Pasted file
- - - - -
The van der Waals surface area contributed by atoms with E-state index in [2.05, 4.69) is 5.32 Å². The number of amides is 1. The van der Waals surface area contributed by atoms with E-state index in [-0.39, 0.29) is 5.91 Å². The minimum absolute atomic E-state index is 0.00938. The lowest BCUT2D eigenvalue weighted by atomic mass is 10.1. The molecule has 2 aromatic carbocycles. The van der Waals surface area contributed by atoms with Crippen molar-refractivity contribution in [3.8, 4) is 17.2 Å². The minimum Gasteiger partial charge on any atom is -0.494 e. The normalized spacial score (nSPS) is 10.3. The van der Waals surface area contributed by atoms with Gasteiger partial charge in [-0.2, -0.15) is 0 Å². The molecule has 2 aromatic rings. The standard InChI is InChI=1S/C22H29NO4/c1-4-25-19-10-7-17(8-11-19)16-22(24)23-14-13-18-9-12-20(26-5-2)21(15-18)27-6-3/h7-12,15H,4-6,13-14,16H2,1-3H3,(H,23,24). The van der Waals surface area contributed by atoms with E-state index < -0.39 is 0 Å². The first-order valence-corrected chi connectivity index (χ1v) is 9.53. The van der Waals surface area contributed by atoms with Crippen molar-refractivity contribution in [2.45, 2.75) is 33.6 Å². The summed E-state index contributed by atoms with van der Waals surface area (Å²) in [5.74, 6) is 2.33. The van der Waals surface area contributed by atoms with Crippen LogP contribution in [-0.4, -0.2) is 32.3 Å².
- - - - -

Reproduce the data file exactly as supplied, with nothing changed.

The van der Waals surface area contributed by atoms with E-state index in [2.05, 4.69) is 5.32 Å². The number of amides is 1. The van der Waals surface area contributed by atoms with E-state index in [-0.39, 0.29) is 5.91 Å². The minimum absolute atomic E-state index is 0.00938. The lowest BCUT2D eigenvalue weighted by atomic mass is 10.1. The molecule has 2 aromatic carbocycles. The van der Waals surface area contributed by atoms with Crippen molar-refractivity contribution in [3.8, 4) is 17.2 Å². The minimum Gasteiger partial charge on any atom is -0.494 e. The normalized spacial score (nSPS) is 10.3. The van der Waals surface area contributed by atoms with Gasteiger partial charge in [-0.2, -0.15) is 0 Å². The molecule has 2 aromatic rings. The standard InChI is InChI=1S/C22H29NO4/c1-4-25-19-10-7-17(8-11-19)16-22(24)23-14-13-18-9-12-20(26-5-2)21(15-18)27-6-3/h7-12,15H,4-6,13-14,16H2,1-3H3,(H,23,24). The van der Waals surface area contributed by atoms with E-state index < -0.39 is 0 Å². The first-order valence-corrected chi connectivity index (χ1v) is 9.53. The van der Waals surface area contributed by atoms with Crippen molar-refractivity contribution in [2.45, 2.75) is 33.6 Å². The summed E-state index contributed by atoms with van der Waals surface area (Å²) in [5.74, 6) is 2.33. The van der Waals surface area contributed by atoms with Crippen LogP contribution in [-0.4, -0.2) is 32.3 Å².